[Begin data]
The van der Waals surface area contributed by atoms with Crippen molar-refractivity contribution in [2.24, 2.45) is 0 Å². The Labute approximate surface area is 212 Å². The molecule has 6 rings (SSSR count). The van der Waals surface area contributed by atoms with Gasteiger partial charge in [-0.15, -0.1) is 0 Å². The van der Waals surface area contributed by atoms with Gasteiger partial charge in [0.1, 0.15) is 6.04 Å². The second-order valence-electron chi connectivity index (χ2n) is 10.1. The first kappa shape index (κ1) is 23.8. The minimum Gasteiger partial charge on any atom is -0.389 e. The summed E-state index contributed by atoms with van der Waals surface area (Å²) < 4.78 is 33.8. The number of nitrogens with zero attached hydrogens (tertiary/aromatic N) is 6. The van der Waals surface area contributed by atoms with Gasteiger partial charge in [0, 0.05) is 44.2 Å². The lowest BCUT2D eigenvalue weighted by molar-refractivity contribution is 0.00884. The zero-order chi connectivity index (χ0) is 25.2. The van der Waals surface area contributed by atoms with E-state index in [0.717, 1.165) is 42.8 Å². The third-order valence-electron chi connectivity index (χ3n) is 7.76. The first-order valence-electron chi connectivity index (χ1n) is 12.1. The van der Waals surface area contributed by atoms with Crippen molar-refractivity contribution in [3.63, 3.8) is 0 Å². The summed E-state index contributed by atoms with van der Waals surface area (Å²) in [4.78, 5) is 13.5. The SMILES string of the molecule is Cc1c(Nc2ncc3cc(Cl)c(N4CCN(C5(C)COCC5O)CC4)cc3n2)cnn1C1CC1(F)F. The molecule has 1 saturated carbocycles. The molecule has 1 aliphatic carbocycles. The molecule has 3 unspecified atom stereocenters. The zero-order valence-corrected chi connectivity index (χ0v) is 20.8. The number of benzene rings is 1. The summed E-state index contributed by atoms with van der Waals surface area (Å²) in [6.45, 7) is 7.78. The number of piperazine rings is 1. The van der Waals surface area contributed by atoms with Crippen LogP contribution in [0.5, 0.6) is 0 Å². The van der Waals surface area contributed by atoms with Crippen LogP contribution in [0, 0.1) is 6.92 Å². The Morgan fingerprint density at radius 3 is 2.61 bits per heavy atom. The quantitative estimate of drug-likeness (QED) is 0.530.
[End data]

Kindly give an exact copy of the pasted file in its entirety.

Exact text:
The van der Waals surface area contributed by atoms with Crippen molar-refractivity contribution in [2.24, 2.45) is 0 Å². The Labute approximate surface area is 212 Å². The molecule has 6 rings (SSSR count). The van der Waals surface area contributed by atoms with Gasteiger partial charge in [-0.15, -0.1) is 0 Å². The van der Waals surface area contributed by atoms with Gasteiger partial charge in [0.1, 0.15) is 6.04 Å². The second-order valence-electron chi connectivity index (χ2n) is 10.1. The first kappa shape index (κ1) is 23.8. The minimum Gasteiger partial charge on any atom is -0.389 e. The summed E-state index contributed by atoms with van der Waals surface area (Å²) < 4.78 is 33.8. The number of nitrogens with zero attached hydrogens (tertiary/aromatic N) is 6. The van der Waals surface area contributed by atoms with Gasteiger partial charge in [0, 0.05) is 44.2 Å². The lowest BCUT2D eigenvalue weighted by molar-refractivity contribution is 0.00884. The zero-order chi connectivity index (χ0) is 25.2. The van der Waals surface area contributed by atoms with E-state index in [0.717, 1.165) is 42.8 Å². The third-order valence-electron chi connectivity index (χ3n) is 7.76. The first-order valence-electron chi connectivity index (χ1n) is 12.1. The van der Waals surface area contributed by atoms with Crippen molar-refractivity contribution in [3.63, 3.8) is 0 Å². The summed E-state index contributed by atoms with van der Waals surface area (Å²) in [4.78, 5) is 13.5. The SMILES string of the molecule is Cc1c(Nc2ncc3cc(Cl)c(N4CCN(C5(C)COCC5O)CC4)cc3n2)cnn1C1CC1(F)F. The molecule has 1 saturated carbocycles. The molecule has 1 aliphatic carbocycles. The molecule has 3 unspecified atom stereocenters. The zero-order valence-corrected chi connectivity index (χ0v) is 20.8. The number of benzene rings is 1. The summed E-state index contributed by atoms with van der Waals surface area (Å²) in [6.45, 7) is 7.78. The number of piperazine rings is 1. The van der Waals surface area contributed by atoms with Crippen LogP contribution in [0.5, 0.6) is 0 Å². The van der Waals surface area contributed by atoms with Crippen LogP contribution in [0, 0.1) is 6.92 Å². The Morgan fingerprint density at radius 3 is 2.61 bits per heavy atom. The quantitative estimate of drug-likeness (QED) is 0.530.